Microsoft, which is laying off nearly 1,000 workers across multiple divisions, reports its fiscal first-quarter results after market close on Oct. 25.
With fears of a recession looming, Axios and Business Insider recently reported that the layoffs will be under 1,000 workers and will span various regions and departments. A Microsoft Corp. MSFT, +0.10% spokesperson confirmed the accuracy of the reports in an email to MarketWatch.
Microsoft has around 221,000 employees worldwide, 122,000 of whom are in the United States, according to the company’s website.
The software giant’s first-quarter earnings also come amid foreign exchange pressure and concerns about weakness in the company’s PC business. After a pandemic-related boom, the PC market is in its “steepest” fall since data on it was first collected in the mid-90s, according to analysts.
UBS cut its Microsoft price target to $300 from $330 on Thursday as the analyst firm lowered its fiscal year 2023 estimate for the company’s Windows business and also pointed to the impact of foreign exchange.
Mizuho Securities lowered its Microsoft price target to $320 from $340 on Monday, citing foreign exchange pressure and “more pronounced” PC weakness. The analyst firm also said that its fiscal second-quarter revenue estimates for Microsoft are “meaningfully below” consensus. However, Mizuho’s checks on sales of Microsoft’s Azure cloud products were healthy overall, and did not indicate any meaningful slowdown in consumption, according to analyst Gregg Moskowitz.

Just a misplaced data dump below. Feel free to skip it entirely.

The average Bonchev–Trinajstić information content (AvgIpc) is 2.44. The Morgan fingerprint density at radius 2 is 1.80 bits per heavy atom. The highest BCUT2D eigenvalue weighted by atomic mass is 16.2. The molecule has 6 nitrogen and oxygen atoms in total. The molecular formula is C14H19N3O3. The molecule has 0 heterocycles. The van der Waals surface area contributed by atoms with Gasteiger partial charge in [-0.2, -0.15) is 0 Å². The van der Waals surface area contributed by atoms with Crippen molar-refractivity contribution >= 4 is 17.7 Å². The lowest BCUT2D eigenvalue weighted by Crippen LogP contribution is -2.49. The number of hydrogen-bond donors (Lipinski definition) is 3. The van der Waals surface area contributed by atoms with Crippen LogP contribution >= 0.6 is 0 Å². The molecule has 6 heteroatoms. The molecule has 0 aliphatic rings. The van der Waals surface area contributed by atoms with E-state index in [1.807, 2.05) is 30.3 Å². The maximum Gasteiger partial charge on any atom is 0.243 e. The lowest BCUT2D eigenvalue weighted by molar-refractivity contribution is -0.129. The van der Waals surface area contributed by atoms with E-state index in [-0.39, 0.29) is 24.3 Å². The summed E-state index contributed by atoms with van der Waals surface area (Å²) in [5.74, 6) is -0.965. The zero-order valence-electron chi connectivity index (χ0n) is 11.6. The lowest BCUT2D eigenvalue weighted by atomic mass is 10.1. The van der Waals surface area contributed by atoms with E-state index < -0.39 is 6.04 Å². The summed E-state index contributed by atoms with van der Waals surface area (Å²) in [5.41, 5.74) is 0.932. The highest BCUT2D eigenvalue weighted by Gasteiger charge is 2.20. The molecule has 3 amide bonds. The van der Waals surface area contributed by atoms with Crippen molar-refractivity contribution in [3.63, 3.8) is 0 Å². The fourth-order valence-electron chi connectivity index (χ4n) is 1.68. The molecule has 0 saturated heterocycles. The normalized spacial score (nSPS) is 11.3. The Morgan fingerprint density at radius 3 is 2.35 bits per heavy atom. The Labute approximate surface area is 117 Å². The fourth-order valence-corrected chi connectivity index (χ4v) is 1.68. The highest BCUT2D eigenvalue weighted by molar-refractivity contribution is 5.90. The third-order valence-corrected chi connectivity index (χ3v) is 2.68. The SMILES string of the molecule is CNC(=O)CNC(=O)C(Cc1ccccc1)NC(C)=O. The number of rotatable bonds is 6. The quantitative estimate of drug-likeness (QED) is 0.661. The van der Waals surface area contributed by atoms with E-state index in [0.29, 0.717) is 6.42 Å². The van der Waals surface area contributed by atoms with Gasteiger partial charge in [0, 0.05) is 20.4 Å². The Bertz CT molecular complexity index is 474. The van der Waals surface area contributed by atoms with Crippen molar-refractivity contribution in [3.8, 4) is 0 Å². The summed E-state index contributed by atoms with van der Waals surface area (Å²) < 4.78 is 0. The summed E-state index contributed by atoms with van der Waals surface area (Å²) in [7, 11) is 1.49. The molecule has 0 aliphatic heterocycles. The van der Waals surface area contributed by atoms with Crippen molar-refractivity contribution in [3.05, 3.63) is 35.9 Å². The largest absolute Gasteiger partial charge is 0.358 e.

Microsoft’s cloud revenue accounted for almost 50% of the company’s total revenue during its fiscal fourth-quarter results in July, and grew 28% compared with the prior year’s quarter.
Earlier this month Oppenheimer cut its Microsoft price target to $275 from $300. “Half the reduction is F/X, the other diminished demand, with the most acute pressure continuing in More Personal Computing (PCs, gaming, etc.), but also slower sales cycles in Productivity & Business Processes, and Intelligent Cloud,” wrote Oppenheimer analyst Timothy Horan. “The last quarter was only the second in five years that MSFT missed consensus, indicative of current precarious macro overriding its historically durable franchise.”
Despite foreign exchange and PC headwinds, the software sector is expected to be one of the highlights of tech earnings season.
Microsoft earnings: It’s the forecast that matters, so be patient
Analysts surveyed by FactSet are looking for Microsoft fiscal first-quarter revenue of $49.702 billion, an increase of 9.7% on the same period last year, and earnings of $2.33 a share, or $2.31 a share, excluding items.
Microsoft’s second-quarter forecast, however, will be crucial. In recent quarters, Microsoft’s stock has fallen even after the company reported strong numbers then flipped to the green after the software maker delivers its forecast roughly two hours later.
Despite Microsoft’s fiscal fourth-quarter earnings miss in July, the company’s guidance sent the stock higher.
For Microsoft’s second quarter, analysts surveyed by FactSet are looking for sales of $56.197 billion and earnings of $2.56 a share.
Shares of Microsoft have fallen 29.78% in 2022, outpacing the S&P 500 Index’s SPX, +0.42% decline of 23.09%.
Of 50 analysts surveyed by FactSet, 45 have an overweight or buy rating on Microsoft, four have a hold rating and one has a sell rating.